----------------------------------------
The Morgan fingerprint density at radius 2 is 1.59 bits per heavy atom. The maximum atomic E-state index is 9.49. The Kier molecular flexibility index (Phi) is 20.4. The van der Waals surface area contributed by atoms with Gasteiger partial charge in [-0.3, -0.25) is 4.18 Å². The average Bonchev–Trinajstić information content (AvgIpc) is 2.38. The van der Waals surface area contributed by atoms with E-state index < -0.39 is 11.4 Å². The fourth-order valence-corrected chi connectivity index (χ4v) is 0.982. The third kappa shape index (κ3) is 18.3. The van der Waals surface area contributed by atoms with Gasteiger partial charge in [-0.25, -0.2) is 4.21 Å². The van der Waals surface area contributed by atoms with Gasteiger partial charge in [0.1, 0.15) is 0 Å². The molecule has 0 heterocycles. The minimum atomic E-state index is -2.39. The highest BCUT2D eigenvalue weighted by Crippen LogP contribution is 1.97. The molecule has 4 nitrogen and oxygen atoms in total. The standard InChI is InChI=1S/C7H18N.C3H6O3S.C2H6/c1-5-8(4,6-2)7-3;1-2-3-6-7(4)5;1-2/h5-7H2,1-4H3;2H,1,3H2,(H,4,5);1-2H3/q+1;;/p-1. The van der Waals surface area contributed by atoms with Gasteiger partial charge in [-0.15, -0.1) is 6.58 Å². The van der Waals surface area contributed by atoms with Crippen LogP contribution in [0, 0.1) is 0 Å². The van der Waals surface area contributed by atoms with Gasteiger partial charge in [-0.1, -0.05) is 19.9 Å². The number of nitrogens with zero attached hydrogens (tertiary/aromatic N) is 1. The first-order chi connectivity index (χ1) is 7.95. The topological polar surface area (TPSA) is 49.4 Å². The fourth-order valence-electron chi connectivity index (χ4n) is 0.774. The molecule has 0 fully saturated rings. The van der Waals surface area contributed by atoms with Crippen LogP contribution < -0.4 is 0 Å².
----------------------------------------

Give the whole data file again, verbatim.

The Morgan fingerprint density at radius 2 is 1.59 bits per heavy atom. The maximum atomic E-state index is 9.49. The Kier molecular flexibility index (Phi) is 20.4. The van der Waals surface area contributed by atoms with Gasteiger partial charge in [-0.3, -0.25) is 4.18 Å². The average Bonchev–Trinajstić information content (AvgIpc) is 2.38. The van der Waals surface area contributed by atoms with E-state index < -0.39 is 11.4 Å². The fourth-order valence-corrected chi connectivity index (χ4v) is 0.982. The third kappa shape index (κ3) is 18.3. The van der Waals surface area contributed by atoms with Gasteiger partial charge in [-0.25, -0.2) is 4.21 Å². The van der Waals surface area contributed by atoms with Gasteiger partial charge in [0.1, 0.15) is 0 Å². The molecule has 0 heterocycles. The minimum atomic E-state index is -2.39. The highest BCUT2D eigenvalue weighted by Crippen LogP contribution is 1.97. The molecule has 4 nitrogen and oxygen atoms in total. The standard InChI is InChI=1S/C7H18N.C3H6O3S.C2H6/c1-5-8(4,6-2)7-3;1-2-3-6-7(4)5;1-2/h5-7H2,1-4H3;2H,1,3H2,(H,4,5);1-2H3/q+1;;/p-1. The van der Waals surface area contributed by atoms with Gasteiger partial charge in [-0.15, -0.1) is 6.58 Å². The van der Waals surface area contributed by atoms with Crippen LogP contribution in [0, 0.1) is 0 Å². The van der Waals surface area contributed by atoms with Gasteiger partial charge in [-0.1, -0.05) is 19.9 Å². The number of nitrogens with zero attached hydrogens (tertiary/aromatic N) is 1. The first-order chi connectivity index (χ1) is 7.95. The topological polar surface area (TPSA) is 49.4 Å². The fourth-order valence-electron chi connectivity index (χ4n) is 0.774. The molecule has 0 fully saturated rings. The van der Waals surface area contributed by atoms with Crippen LogP contribution < -0.4 is 0 Å².